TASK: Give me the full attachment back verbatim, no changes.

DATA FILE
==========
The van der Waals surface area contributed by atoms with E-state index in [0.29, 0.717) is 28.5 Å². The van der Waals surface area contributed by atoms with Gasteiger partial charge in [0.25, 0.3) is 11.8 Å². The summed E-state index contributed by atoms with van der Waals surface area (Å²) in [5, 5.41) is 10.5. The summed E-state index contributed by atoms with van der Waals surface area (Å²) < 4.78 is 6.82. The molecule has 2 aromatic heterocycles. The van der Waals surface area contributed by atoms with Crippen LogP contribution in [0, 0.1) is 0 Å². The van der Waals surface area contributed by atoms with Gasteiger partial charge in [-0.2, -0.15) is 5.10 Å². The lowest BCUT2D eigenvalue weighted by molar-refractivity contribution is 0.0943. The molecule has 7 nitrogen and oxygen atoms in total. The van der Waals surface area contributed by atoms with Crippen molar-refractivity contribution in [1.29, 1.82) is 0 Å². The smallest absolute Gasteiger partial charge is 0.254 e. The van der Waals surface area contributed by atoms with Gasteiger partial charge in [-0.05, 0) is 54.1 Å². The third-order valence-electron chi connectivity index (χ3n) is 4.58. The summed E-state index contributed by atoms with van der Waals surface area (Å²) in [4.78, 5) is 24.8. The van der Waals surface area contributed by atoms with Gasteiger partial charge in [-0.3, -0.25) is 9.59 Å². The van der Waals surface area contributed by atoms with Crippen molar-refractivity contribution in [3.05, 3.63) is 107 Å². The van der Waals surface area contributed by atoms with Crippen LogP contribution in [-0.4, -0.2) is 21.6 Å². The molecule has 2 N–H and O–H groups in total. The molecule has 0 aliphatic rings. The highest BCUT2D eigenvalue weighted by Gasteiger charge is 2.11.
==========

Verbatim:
The van der Waals surface area contributed by atoms with E-state index in [0.29, 0.717) is 28.5 Å². The van der Waals surface area contributed by atoms with Gasteiger partial charge in [0.25, 0.3) is 11.8 Å². The summed E-state index contributed by atoms with van der Waals surface area (Å²) in [5, 5.41) is 10.5. The summed E-state index contributed by atoms with van der Waals surface area (Å²) < 4.78 is 6.82. The molecule has 2 aromatic heterocycles. The van der Waals surface area contributed by atoms with Crippen LogP contribution in [0, 0.1) is 0 Å². The van der Waals surface area contributed by atoms with Gasteiger partial charge in [-0.2, -0.15) is 5.10 Å². The lowest BCUT2D eigenvalue weighted by molar-refractivity contribution is 0.0943. The molecule has 7 nitrogen and oxygen atoms in total. The van der Waals surface area contributed by atoms with Crippen molar-refractivity contribution in [1.29, 1.82) is 0 Å². The smallest absolute Gasteiger partial charge is 0.254 e. The van der Waals surface area contributed by atoms with Gasteiger partial charge in [-0.05, 0) is 54.1 Å². The third-order valence-electron chi connectivity index (χ3n) is 4.58. The summed E-state index contributed by atoms with van der Waals surface area (Å²) in [4.78, 5) is 24.8. The van der Waals surface area contributed by atoms with Gasteiger partial charge in [-0.3, -0.25) is 9.59 Å². The van der Waals surface area contributed by atoms with Crippen molar-refractivity contribution in [3.05, 3.63) is 107 Å². The van der Waals surface area contributed by atoms with Crippen LogP contribution in [-0.4, -0.2) is 21.6 Å². The molecule has 2 N–H and O–H groups in total. The molecule has 0 aliphatic rings. The highest BCUT2D eigenvalue weighted by Gasteiger charge is 2.11.